An Archaeobotanical Analysis of the Upward Sun River Site, Central Alaska
Author(s): Caitlin Holloway
Vegetation and plant resources can impact forager mobility and subsistence strategies. However, misconceptions about the preservation of organics in subarctic archaeological contexts and underestimations of the importance of plant resources to foraging societies limit paleoethnobotanical research in high-latitude environments. This research addresses these issues with analyses of archaeobotanical remains found in hearth features from multiple components (approximately 13,300 through 8,000 cal BP) at the Upward Sun River site in the Tanana River Basin, central Alaska. Final results from macrobotanical and charcoal identification suggest the presence of several key taxa on the landscape while the site was occupied, including birch, willow, Populus sp., and bearberry. This research contributes to our understanding of plant resource use among foraging populations and broadens our understanding of human-environment interaction in subarctic regions.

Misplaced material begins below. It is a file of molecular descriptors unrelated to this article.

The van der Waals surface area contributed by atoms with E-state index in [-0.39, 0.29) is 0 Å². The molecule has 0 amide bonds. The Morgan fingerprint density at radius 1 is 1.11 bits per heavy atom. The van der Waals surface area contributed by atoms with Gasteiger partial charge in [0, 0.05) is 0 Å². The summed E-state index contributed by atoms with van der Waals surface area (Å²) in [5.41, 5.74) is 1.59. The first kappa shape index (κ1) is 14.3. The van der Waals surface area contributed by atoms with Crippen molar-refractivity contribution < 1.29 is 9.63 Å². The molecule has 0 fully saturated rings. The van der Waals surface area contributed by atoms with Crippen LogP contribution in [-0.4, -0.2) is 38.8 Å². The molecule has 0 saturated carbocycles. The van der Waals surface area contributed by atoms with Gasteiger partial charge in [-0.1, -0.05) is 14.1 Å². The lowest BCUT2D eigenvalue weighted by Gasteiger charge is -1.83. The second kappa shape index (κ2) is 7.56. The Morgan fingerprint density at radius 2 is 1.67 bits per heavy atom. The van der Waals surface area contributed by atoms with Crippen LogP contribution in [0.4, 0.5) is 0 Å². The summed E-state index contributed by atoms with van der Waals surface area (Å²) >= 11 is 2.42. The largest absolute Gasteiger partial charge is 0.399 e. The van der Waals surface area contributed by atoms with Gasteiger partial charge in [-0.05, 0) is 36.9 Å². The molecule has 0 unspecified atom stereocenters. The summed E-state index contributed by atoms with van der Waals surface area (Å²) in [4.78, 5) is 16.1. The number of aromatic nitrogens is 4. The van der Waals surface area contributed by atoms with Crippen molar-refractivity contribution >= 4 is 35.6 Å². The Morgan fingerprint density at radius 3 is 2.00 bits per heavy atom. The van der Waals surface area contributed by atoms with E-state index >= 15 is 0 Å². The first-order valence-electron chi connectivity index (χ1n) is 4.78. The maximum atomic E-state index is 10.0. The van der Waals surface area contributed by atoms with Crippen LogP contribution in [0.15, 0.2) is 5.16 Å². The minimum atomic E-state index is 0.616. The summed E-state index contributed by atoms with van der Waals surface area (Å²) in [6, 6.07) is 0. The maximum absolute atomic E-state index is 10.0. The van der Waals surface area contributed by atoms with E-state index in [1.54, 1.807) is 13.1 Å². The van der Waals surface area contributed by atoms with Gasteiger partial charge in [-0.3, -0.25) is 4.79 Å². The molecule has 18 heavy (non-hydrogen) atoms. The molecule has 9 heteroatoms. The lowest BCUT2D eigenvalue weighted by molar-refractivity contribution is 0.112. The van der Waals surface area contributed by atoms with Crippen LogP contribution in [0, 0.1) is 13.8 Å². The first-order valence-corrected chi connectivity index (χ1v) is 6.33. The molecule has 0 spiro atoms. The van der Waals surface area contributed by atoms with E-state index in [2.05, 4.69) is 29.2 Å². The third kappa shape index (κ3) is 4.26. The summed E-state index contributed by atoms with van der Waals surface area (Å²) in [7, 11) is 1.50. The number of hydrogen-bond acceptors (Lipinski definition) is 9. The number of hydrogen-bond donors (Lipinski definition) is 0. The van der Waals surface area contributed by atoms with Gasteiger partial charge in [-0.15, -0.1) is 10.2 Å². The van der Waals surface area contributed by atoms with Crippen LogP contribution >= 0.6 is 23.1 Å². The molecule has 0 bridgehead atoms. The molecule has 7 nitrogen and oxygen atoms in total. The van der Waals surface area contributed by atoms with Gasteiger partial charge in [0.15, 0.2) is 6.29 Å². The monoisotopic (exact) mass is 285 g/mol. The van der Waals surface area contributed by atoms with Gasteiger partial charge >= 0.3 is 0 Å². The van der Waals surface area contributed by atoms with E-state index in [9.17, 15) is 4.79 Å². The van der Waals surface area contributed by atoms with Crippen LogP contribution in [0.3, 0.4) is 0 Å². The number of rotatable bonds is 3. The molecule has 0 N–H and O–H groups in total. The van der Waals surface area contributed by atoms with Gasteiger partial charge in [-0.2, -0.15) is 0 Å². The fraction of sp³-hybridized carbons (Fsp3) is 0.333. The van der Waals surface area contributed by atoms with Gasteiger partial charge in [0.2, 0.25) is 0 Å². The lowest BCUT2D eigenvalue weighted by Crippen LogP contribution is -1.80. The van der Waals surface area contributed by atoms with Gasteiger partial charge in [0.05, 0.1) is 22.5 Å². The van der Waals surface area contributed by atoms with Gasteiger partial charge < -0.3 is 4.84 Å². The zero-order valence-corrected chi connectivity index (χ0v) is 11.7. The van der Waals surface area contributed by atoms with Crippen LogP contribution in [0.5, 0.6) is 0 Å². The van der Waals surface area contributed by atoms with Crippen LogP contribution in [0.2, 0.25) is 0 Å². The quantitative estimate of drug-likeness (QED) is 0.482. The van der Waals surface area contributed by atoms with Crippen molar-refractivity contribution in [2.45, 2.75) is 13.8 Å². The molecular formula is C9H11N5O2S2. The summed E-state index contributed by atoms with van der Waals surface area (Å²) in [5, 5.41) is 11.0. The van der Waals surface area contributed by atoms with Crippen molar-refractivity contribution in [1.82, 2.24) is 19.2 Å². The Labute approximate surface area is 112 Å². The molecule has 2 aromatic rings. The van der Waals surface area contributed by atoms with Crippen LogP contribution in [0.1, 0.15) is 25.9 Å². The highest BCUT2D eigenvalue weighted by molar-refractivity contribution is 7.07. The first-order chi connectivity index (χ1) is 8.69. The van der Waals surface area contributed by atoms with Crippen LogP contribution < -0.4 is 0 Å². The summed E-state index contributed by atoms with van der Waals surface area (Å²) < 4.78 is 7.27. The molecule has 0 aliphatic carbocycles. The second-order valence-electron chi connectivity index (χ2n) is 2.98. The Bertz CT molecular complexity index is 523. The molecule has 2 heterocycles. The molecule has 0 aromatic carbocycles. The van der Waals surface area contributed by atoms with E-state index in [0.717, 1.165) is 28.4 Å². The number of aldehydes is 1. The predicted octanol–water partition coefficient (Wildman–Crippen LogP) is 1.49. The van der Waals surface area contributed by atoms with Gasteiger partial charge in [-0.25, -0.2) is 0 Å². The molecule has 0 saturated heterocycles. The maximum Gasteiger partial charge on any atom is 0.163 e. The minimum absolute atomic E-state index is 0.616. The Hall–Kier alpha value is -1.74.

Cite this Record
An Archaeobotanical Analysis of the Upward Sun River Site, Central Alaska. Caitlin Holloway. Presented at The 81st Annual Meeting of the Society for American Archaeology, Orlando, Florida. 2016 ( tDAR id: 404569)
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min long: -169.717; min lat: 42.553 ; max long: -122.607; max lat: 71.301 ;